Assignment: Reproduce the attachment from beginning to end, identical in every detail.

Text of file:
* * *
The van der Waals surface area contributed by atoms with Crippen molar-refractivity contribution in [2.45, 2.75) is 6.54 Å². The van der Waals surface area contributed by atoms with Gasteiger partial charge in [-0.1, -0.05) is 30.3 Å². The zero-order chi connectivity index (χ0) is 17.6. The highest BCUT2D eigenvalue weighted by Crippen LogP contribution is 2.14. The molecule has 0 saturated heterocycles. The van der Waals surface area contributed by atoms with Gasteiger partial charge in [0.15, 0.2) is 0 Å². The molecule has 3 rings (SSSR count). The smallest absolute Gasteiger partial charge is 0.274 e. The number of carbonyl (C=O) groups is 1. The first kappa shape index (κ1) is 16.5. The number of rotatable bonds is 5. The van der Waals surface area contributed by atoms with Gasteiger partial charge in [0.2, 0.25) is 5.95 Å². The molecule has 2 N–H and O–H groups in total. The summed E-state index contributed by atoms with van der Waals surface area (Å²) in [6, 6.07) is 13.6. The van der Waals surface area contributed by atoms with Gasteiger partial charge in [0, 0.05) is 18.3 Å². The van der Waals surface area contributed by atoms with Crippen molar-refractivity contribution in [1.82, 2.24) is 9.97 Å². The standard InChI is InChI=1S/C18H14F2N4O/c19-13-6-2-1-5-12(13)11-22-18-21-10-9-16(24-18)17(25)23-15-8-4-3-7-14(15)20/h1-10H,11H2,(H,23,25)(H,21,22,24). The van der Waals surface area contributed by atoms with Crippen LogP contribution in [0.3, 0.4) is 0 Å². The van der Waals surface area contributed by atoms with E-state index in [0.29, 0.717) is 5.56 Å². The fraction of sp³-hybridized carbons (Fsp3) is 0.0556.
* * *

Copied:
The van der Waals surface area contributed by atoms with Crippen molar-refractivity contribution in [2.45, 2.75) is 6.54 Å². The van der Waals surface area contributed by atoms with Gasteiger partial charge in [-0.1, -0.05) is 30.3 Å². The zero-order chi connectivity index (χ0) is 17.6. The highest BCUT2D eigenvalue weighted by Crippen LogP contribution is 2.14. The molecule has 0 saturated heterocycles. The van der Waals surface area contributed by atoms with Gasteiger partial charge in [0.15, 0.2) is 0 Å². The molecule has 3 rings (SSSR count). The smallest absolute Gasteiger partial charge is 0.274 e. The number of carbonyl (C=O) groups is 1. The first kappa shape index (κ1) is 16.5. The number of rotatable bonds is 5. The van der Waals surface area contributed by atoms with Gasteiger partial charge in [0.2, 0.25) is 5.95 Å². The molecule has 2 N–H and O–H groups in total. The summed E-state index contributed by atoms with van der Waals surface area (Å²) in [6, 6.07) is 13.6. The van der Waals surface area contributed by atoms with Gasteiger partial charge in [0, 0.05) is 18.3 Å². The van der Waals surface area contributed by atoms with Crippen molar-refractivity contribution in [1.82, 2.24) is 9.97 Å². The standard InChI is InChI=1S/C18H14F2N4O/c19-13-6-2-1-5-12(13)11-22-18-21-10-9-16(24-18)17(25)23-15-8-4-3-7-14(15)20/h1-10H,11H2,(H,23,25)(H,21,22,24). The van der Waals surface area contributed by atoms with Crippen LogP contribution in [0.3, 0.4) is 0 Å². The van der Waals surface area contributed by atoms with E-state index in [0.29, 0.717) is 5.56 Å². The fraction of sp³-hybridized carbons (Fsp3) is 0.0556.